Sheri Wills, associate professor of art, combines film, sound, and digital media in her work, which has been exhibited in venues around the world, including the Museum of Modern Art, the London Film Festival, and the International Film Festival in Rotterdam. This winter she added opera to her expanding résumé.
Actually she’s been working with composers and musicians on multimedia concerts with live video for the past few years.
She met Ofer Ben-Amots, the composer of The Dybbuk Project, a chamber opera, at a festival last summer. They started talking about ways abstract video could enhance the opera’s themes of love, possession, and mysticism.
“The process for creating the video was a real pleasure—a perfect combination of creative freedom and collaboration,” says Wills. “I started working on individual sections before hearing the work as a whole.”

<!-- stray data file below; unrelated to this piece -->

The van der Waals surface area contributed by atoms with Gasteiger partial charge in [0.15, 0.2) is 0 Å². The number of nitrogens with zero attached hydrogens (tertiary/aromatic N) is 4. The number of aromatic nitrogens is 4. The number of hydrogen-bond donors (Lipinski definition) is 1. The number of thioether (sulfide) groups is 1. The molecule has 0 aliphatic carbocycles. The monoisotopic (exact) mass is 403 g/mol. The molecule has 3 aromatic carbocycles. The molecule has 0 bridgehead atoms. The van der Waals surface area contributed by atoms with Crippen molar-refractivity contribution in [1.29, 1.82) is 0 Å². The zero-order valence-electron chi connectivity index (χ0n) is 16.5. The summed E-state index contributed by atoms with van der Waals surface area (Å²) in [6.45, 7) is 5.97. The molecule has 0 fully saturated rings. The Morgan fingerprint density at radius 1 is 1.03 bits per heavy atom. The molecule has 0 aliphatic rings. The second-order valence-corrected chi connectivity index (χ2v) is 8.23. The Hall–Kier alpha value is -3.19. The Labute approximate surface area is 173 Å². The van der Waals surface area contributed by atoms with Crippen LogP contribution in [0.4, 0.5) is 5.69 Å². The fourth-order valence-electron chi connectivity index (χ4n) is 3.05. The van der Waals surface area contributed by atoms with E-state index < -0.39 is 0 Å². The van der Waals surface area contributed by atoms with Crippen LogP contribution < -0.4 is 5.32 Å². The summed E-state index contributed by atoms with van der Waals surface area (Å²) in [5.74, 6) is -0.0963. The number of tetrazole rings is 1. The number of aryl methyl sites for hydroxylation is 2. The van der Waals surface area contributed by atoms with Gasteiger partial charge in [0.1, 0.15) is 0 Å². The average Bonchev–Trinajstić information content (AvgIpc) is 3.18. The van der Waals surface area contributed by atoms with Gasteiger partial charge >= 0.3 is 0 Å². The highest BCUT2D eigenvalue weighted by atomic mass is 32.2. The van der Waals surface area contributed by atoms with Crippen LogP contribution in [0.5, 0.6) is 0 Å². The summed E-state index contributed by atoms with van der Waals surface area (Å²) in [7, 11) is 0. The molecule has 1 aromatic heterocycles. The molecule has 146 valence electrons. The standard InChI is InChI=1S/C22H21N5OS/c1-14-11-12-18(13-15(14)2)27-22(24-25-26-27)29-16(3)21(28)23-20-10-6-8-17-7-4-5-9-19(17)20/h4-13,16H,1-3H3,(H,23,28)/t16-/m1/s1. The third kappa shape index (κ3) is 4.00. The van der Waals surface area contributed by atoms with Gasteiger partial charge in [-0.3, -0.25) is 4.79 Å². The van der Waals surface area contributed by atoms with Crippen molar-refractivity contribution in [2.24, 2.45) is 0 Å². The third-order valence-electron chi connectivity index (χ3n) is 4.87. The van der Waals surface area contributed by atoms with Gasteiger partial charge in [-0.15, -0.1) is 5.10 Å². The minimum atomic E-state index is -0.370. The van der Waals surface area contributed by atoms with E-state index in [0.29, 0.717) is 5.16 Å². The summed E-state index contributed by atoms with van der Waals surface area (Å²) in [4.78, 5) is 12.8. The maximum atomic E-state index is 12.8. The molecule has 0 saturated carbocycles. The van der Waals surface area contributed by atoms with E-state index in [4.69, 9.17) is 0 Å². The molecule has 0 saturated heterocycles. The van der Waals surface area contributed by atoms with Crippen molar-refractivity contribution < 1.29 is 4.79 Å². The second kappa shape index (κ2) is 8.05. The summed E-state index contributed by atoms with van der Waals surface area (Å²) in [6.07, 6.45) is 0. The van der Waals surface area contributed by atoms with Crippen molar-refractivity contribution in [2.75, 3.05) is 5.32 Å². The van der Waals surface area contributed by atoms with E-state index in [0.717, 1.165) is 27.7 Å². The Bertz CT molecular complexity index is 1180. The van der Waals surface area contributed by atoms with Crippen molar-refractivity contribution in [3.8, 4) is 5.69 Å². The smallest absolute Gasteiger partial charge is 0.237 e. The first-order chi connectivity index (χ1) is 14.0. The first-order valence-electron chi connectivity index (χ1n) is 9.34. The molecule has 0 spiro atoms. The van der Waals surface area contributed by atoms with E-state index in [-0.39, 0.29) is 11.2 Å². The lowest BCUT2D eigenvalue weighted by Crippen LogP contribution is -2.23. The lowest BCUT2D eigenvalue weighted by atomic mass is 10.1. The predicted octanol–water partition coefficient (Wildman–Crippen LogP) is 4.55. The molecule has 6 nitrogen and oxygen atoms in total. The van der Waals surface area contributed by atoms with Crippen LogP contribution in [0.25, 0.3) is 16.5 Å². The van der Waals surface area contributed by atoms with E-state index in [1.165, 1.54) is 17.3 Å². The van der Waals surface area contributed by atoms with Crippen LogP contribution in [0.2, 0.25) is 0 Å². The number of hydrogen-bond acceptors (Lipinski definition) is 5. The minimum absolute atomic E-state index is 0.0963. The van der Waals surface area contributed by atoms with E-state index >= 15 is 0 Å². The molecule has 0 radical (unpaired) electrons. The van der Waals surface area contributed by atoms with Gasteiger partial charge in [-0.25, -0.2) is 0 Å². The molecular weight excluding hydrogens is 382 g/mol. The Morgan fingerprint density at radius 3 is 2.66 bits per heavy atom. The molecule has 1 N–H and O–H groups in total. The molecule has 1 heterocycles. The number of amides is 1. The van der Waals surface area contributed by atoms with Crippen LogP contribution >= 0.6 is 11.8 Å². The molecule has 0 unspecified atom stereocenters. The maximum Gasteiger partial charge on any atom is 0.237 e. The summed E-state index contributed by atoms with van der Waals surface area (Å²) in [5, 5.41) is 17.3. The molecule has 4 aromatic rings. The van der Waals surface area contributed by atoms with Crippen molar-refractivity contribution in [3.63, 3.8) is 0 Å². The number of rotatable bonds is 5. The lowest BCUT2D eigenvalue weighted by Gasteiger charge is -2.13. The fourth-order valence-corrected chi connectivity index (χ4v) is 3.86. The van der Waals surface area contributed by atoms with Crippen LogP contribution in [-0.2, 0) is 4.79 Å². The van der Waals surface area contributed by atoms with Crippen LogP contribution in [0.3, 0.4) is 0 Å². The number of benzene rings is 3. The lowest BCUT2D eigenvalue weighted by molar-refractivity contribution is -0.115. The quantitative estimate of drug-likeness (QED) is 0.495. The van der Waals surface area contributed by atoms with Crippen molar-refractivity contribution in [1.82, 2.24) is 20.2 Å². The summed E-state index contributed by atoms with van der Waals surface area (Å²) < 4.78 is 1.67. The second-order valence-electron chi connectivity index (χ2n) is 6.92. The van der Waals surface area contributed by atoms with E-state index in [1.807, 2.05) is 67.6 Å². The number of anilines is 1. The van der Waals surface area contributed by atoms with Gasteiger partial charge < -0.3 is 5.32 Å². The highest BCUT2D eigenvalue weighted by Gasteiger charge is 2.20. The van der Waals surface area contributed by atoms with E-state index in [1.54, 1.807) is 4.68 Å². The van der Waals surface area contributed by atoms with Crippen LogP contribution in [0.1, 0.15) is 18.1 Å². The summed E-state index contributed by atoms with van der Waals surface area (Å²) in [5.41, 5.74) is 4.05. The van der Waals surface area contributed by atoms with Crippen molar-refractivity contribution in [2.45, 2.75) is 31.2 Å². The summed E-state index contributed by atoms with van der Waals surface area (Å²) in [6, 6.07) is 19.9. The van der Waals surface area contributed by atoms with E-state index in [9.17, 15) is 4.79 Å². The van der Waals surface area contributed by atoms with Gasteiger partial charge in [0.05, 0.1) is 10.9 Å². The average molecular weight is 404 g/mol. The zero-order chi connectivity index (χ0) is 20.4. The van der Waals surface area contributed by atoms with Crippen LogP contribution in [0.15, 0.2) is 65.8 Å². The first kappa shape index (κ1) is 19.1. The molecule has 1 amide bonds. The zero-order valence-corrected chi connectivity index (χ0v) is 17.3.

The 90-minute opera premiered in Montreal this January. “There is a 10-minute interlude in the performance that is solely projected video with recorded sound—my moment in the spotlight, so to speak,” the artist says.
Wills took an unpaid leave to work on this project. “Timing is everything. The project wouldn’t wait until I was eligible for another sabbatical,” she says. “I strongly encourage students to take risks with their work and to follow their passions. I’d like to think I set an example for that with my own projects.”